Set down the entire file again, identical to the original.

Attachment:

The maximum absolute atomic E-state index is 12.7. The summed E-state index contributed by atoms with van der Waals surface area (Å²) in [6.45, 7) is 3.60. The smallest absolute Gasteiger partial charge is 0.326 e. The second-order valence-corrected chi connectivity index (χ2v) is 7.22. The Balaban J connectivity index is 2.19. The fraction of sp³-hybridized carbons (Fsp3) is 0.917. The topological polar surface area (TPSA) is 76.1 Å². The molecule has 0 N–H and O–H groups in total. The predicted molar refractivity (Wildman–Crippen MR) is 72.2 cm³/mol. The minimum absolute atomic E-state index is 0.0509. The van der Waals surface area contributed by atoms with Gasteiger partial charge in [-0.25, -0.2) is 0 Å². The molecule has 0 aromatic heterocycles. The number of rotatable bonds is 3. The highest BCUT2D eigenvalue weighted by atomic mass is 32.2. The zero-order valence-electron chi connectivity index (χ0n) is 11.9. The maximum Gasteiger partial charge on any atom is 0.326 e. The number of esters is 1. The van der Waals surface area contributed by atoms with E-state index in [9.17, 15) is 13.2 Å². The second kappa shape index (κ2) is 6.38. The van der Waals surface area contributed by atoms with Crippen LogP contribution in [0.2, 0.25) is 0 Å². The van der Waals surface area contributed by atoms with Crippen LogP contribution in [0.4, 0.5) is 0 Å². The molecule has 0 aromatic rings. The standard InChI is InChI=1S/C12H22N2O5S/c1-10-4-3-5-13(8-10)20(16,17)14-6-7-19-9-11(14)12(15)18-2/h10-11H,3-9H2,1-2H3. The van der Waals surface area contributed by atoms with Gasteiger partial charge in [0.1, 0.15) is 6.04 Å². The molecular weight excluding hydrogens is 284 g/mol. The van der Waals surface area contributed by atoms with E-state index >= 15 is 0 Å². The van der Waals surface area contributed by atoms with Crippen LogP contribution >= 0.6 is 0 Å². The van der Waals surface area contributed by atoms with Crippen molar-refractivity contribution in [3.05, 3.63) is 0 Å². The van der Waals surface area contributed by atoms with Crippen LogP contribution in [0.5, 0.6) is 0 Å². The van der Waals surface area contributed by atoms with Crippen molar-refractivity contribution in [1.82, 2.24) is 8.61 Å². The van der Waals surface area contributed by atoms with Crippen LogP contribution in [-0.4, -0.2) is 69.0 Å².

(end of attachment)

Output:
The maximum absolute atomic E-state index is 12.7. The summed E-state index contributed by atoms with van der Waals surface area (Å²) in [6.45, 7) is 3.60. The smallest absolute Gasteiger partial charge is 0.326 e. The second-order valence-corrected chi connectivity index (χ2v) is 7.22. The Balaban J connectivity index is 2.19. The fraction of sp³-hybridized carbons (Fsp3) is 0.917. The topological polar surface area (TPSA) is 76.1 Å². The molecule has 0 N–H and O–H groups in total. The predicted molar refractivity (Wildman–Crippen MR) is 72.2 cm³/mol. The minimum absolute atomic E-state index is 0.0509. The van der Waals surface area contributed by atoms with Gasteiger partial charge in [-0.25, -0.2) is 0 Å². The molecule has 0 aromatic heterocycles. The number of rotatable bonds is 3. The highest BCUT2D eigenvalue weighted by atomic mass is 32.2. The zero-order valence-electron chi connectivity index (χ0n) is 11.9. The maximum Gasteiger partial charge on any atom is 0.326 e. The number of esters is 1. The van der Waals surface area contributed by atoms with E-state index in [9.17, 15) is 13.2 Å². The second kappa shape index (κ2) is 6.38. The van der Waals surface area contributed by atoms with Crippen LogP contribution in [0.2, 0.25) is 0 Å². The van der Waals surface area contributed by atoms with Crippen LogP contribution in [0.4, 0.5) is 0 Å². The molecule has 0 aromatic rings. The standard InChI is InChI=1S/C12H22N2O5S/c1-10-4-3-5-13(8-10)20(16,17)14-6-7-19-9-11(14)12(15)18-2/h10-11H,3-9H2,1-2H3. The van der Waals surface area contributed by atoms with Gasteiger partial charge in [0.1, 0.15) is 6.04 Å². The molecular weight excluding hydrogens is 284 g/mol. The van der Waals surface area contributed by atoms with E-state index >= 15 is 0 Å². The van der Waals surface area contributed by atoms with Crippen LogP contribution >= 0.6 is 0 Å². The van der Waals surface area contributed by atoms with Crippen molar-refractivity contribution in [3.05, 3.63) is 0 Å². The van der Waals surface area contributed by atoms with Crippen LogP contribution in [0.5, 0.6) is 0 Å². The van der Waals surface area contributed by atoms with Crippen molar-refractivity contribution in [1.82, 2.24) is 8.61 Å². The van der Waals surface area contributed by atoms with Crippen LogP contribution in [-0.4, -0.2) is 69.0 Å².